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Question 5#

. A 29-year-old man presents with a 4-day history of fever, headache with retro-orbital pain, severe musculoskeletal and lumbar back pain and rash. The symptoms began 3 days after he returned from a 2-week vacation to the Caribbean islands. The rash developed on his face before spreading over his trunk and extremities. The patient reports receiving appropriate vaccination, including hepatitis A virus vaccine, hepatitis B virus vaccine, and typhoid vaccine. Laboratory tests reveal normal kidney and liver function tests but leukopenia and thrombocytopenia. Which of the following organisms is the most likely cause of this infection?

A) Leptospira
B) Plasmodium falciparum
C) Salmonella typhi
D) Dengue virus
E) Hepatitis A virus

Correct Answer is D

Comment:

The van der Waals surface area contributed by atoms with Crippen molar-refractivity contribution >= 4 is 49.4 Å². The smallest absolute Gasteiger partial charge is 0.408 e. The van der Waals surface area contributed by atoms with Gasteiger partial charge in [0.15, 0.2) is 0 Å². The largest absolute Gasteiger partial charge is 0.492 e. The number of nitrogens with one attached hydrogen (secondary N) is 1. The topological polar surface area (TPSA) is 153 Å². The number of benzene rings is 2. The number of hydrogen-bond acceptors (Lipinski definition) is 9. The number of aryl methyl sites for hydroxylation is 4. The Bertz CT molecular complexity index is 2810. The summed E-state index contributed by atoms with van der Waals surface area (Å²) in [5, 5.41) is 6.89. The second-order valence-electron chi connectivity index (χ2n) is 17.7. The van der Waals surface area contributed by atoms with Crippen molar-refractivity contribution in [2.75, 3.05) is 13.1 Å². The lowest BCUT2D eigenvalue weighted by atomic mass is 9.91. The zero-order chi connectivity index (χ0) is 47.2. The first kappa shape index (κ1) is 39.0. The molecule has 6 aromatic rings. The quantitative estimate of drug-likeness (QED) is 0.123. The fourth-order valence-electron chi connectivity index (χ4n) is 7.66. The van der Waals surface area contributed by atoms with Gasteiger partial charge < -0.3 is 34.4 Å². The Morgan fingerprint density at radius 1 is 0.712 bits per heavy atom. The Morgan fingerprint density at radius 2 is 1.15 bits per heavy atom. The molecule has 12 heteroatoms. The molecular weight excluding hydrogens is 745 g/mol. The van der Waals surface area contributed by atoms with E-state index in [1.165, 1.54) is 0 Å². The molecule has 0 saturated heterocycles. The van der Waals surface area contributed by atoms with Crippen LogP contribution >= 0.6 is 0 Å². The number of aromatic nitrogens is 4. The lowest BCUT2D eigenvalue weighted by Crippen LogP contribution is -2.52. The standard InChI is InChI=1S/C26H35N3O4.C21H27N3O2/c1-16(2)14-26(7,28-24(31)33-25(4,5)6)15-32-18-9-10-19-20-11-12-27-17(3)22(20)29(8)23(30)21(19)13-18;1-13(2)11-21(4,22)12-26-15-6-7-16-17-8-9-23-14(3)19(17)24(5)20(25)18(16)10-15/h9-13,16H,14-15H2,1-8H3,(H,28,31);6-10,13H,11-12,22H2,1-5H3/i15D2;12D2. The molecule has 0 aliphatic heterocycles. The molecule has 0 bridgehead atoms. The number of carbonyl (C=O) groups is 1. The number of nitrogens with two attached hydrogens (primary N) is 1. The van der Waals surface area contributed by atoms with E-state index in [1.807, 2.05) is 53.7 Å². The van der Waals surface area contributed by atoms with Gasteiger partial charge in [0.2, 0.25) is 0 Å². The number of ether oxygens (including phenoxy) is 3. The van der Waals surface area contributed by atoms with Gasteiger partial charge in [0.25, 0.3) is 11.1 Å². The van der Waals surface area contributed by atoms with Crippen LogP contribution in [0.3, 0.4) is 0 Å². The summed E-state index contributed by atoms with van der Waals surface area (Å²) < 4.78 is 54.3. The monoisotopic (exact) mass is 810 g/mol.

All the listed diseases can be acquired during travel, but the severe myalgias, skin rash, and thrombocytopenia are most consistent with dengue. Dengue fever is characterized by fever, severe frontal headache, retro-orbital pain, and severe musculo-skeletal and lumbar back pain. A macular or scarlatiniform rash develops within 3 to 4 days of the illness. Virtually all cases respond to conservative measures with bleeding, hepatitis, and myositis reported as potential rare complications. Dengue hemorrhagic fever is a more severe form of the disease. It is more common among infants and elderly people. It is characterized by increased vascular permeability with hypovolemic shock and thrombocytopenia with spontaneous ecchymoses and mucosal bleeding. Dengue is a mosquito-borne illness. Leptospirosis is a spirochetal disease that has two phases. The bacteremic phase is characterized by sudden onset fevers, rigors, headache, photophobia, and severe myalgias. Four to 30 days later, the immunologic phase ensues and is characterized by conjunctivitis, photophobia, retrobulbar pain, neck stiffness, diffuse lymphadenopathy, hepatosplenomegaly, and aseptic meningitis. The most severe form is called Weil disease; it is associated with up to 40% mortality and is characterized by high direct bilirubin and mild elevation in alkaline phosphatase and transaminase values, combined with a high creatine phosphokinase. Malaria is a parasitic disease usually caused by P falciparum. Patients present with influenza-like symptoms, jaundice, and in its most severe forms with obtundation and confusion. Hepatitis A causes markedly elevated transaminase values and jaundice. S typhi causes typhoid fever. Patients present with influenza-like illness with abdominal discomfort and constipation. Mild, bloody diarrhea could develop in some cases. The patient might develop small rose-colored macules called “rose spots” on the trunk, but thrombocytopenia is not a common feature of typhoid fever.